Today’s curling announcer is a more secure person than last night’s: he’s willing to suggest that some shots are good shots. Last night everything was a disaster and Announcer Guy wouldn’t have made *that* decision.”

Pretty high GE points for the NBC announcers Emrick, Milbury and Mlescko (sp?). They’re a hoot together.”

Different announcers for ice dancing tonight than earlier today. Lipinski and Weir were oddball fun, but whoever this is … is actually informative.” … “When Sandra Bezic is announcing the ice dancing… I feel like I’m *learning something* about the sport.” … “It’s not often– no, I take that back. I have never before agreed with every single thing a skating commentator says, all night long. Sandra Bezic makes total sense to me.”

Oh … yes … the actual athletic competitions.

[6] Some winter sports will not end well if I try them myself.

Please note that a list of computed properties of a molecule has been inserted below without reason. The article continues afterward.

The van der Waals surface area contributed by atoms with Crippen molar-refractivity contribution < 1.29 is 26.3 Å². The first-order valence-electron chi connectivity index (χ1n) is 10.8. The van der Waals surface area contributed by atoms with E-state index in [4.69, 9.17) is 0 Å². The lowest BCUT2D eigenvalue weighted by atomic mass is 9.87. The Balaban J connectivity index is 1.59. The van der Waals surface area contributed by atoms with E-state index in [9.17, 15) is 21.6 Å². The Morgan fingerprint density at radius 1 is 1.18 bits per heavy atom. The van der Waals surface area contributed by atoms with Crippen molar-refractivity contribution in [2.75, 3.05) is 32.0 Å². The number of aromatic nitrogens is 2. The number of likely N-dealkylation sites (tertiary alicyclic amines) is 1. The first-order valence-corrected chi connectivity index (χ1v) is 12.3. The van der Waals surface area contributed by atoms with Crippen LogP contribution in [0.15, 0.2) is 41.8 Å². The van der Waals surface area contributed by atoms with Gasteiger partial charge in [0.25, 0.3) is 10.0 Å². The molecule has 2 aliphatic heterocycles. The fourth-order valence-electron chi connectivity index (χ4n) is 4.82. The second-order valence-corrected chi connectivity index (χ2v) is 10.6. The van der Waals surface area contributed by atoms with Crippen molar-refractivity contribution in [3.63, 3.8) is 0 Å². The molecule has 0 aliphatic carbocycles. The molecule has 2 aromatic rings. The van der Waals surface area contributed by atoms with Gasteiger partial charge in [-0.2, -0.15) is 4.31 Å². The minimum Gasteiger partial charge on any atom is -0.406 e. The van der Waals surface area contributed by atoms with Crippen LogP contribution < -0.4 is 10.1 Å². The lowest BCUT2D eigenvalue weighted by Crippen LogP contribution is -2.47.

I just discovered another Winter Olympics sport that I would have zero aptitude for: slopestyle. Zero zilch nada.”

I don’t think I’d like to be *either one* of a luge doubles team.”

If I want to do seventy miles an hour on a downhill grade… I will also want a car around me. Have to admire these lunatic skiers.”

When I spin around and around and around, I get dizzy. Figure skaters and freestyle skiers and snowboarders appear not to. How IS that?”

[7] I renewed my attraction for ice dancing. (Not since Torvill and Dean, etc.)

Full disclosure: my dad was an ice dancer for a while.”

Why I like watching ice dancing but not so much regular figure skating: if figure skaters fall, it’s no wonder. If ice dancers fall, the world has ended.”

Goodness. The US ice dancing Shibutanis, cuurently (via tape delay) look Very Very Young.”

Maybe this is wishful thinking. But it looks as if these Olympic ice dancers actually, y’know, *like* each other.”

I know I’m supposed to be rooting for Meryl Davis and Charlie White, and I am. Go USA and all that. But Virtue and Moir are just too cute. Hee hee.”